That’s exactly my hope, yes. I’d like people to watch the show and think about what they stand for. Those scenes that are so close to our world—that scene in episode two, the scene in episode one where Joe’s truck breaks down and the State Trooper offers him an egg-salad sandwich—they’re very, very close, but they’re different and it prompts you to think about what your values are.

The State Trooper scene you mention, when [to explain the falling ashes of those executed by the Nazis] he talks about the “drain on society” in such a matter-of-fact way, to us, that’s reprehensible. Yet, today, there are national newspapers in the UK and US that use precisely that kind of rhetoric to talk about the unemployed, immigrants, people with disabilities…

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That’s right.

In one way, that attitude is horrifying to us on screen, and yet, it’s right here in the modern world.

I’m so delighted to hear you say all this [laughs] This is exactly what I hoped people would get out of it. You write these things, you don’t know whether people will see those ideas in it. But, I don’t have answers. I’m not putting this in to sort of lecture people or tell them what to think. I don’t know the answer, but I just think these are questions that are worth exploring. What do we stand for? What should a civilised society be? How should it conduct itself?

One of the big things that haunted me about this book is that the good guys didn’t win, and there’s nothing inevitable about good prevailing, and there’s nothing inevitable about our civilization living up to its ideals. The only way it happens is if people are mindful of what their society is and if they act in accordance with their own convictions. Those are the questions I wanted to examine.

So you’d say that, although this is alternate history, you see it as no different from a straight period drama, in which the period being depicted is used as a kind of veil to comment on our contemporary world? You are talking about modern America and the modern world?

Oh yeah, absolutely. You’re a storyteller and I’m telling the story to people who are alive today in this moment, so I’m absolutely looking for relevance between the world depicted in this show and the world we live in now.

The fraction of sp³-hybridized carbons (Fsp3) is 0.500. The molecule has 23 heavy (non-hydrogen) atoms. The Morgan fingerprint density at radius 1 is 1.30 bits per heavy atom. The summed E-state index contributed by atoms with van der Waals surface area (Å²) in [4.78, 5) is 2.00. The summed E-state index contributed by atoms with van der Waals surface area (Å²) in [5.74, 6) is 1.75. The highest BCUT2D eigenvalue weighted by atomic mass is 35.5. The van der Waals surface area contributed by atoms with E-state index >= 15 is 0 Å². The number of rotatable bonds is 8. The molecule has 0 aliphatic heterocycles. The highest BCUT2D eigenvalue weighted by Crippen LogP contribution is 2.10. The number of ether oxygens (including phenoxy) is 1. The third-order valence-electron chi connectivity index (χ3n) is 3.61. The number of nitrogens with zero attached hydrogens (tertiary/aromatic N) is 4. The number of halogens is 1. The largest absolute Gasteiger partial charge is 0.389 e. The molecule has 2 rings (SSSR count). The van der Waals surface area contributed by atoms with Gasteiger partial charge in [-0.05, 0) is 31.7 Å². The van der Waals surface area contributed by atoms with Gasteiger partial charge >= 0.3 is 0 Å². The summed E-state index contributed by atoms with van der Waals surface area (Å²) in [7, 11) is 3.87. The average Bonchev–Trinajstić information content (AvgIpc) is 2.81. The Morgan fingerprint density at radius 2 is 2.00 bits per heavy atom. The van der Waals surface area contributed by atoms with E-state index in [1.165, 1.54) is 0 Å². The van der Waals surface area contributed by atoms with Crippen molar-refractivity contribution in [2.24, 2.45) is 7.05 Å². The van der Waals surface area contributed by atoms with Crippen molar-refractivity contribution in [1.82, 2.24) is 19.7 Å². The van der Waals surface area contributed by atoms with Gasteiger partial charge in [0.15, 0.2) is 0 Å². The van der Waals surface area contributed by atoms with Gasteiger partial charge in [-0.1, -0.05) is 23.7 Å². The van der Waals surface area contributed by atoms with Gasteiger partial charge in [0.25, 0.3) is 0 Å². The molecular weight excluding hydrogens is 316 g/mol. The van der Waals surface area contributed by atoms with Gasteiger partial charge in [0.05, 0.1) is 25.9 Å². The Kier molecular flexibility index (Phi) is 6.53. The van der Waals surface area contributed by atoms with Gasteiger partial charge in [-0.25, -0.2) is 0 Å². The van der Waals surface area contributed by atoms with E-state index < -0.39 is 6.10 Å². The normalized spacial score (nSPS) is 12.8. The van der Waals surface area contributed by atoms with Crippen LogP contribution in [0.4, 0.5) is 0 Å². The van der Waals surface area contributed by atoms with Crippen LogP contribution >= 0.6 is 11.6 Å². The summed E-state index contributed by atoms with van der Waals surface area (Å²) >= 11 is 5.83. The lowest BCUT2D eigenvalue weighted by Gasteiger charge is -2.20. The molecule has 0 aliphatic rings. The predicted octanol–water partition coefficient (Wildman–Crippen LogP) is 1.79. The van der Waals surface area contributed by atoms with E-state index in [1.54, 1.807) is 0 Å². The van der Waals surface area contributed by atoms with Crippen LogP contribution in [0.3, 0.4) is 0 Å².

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One thing I’ve noted about your writing is that it always has a very keen sense of irony. In Hunted, I’ll never forget the Communist who was bludgeoned to death using a bust of Karl Marx.

[Laughs] Oh, right!

And here, you slid a fake Rock Hudson movie in, which was sneaky in the sense that on the surface, the Nazis might consider Hudson as a kind of ubermensch, but if they knew about his sexuality, he’d actually be considered a degenerate by that ideology.

If they knew, yeah. Absolutely. I just think about how terrifying it would be to be Rock Hudson in this world, to be a star in this world, knowing what we now know about Rock Hudson, the secret he carried that would get him killed if it were discovered, it wouldn’t just ruin his career, but put his life in danger.

You live in Paris, is that right?

Yes.

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How do you think your ex-pat status affects your approach to a piece of work that’s essentially about America?

I think it’s been hugely helpful. Having spent five and a half years now living outside of the US—four years in London, and a year and a half in Paris, I still work in London, my office is here, I still come here every week and I’ve been teaching in Berlin for the last two and a half years. When you leave your home country, you get a perspective on it and you get to see it in contrast to other countries and you see it as other people see it. You see yourself as well. It’s been a huge asset to me in the writing of this show.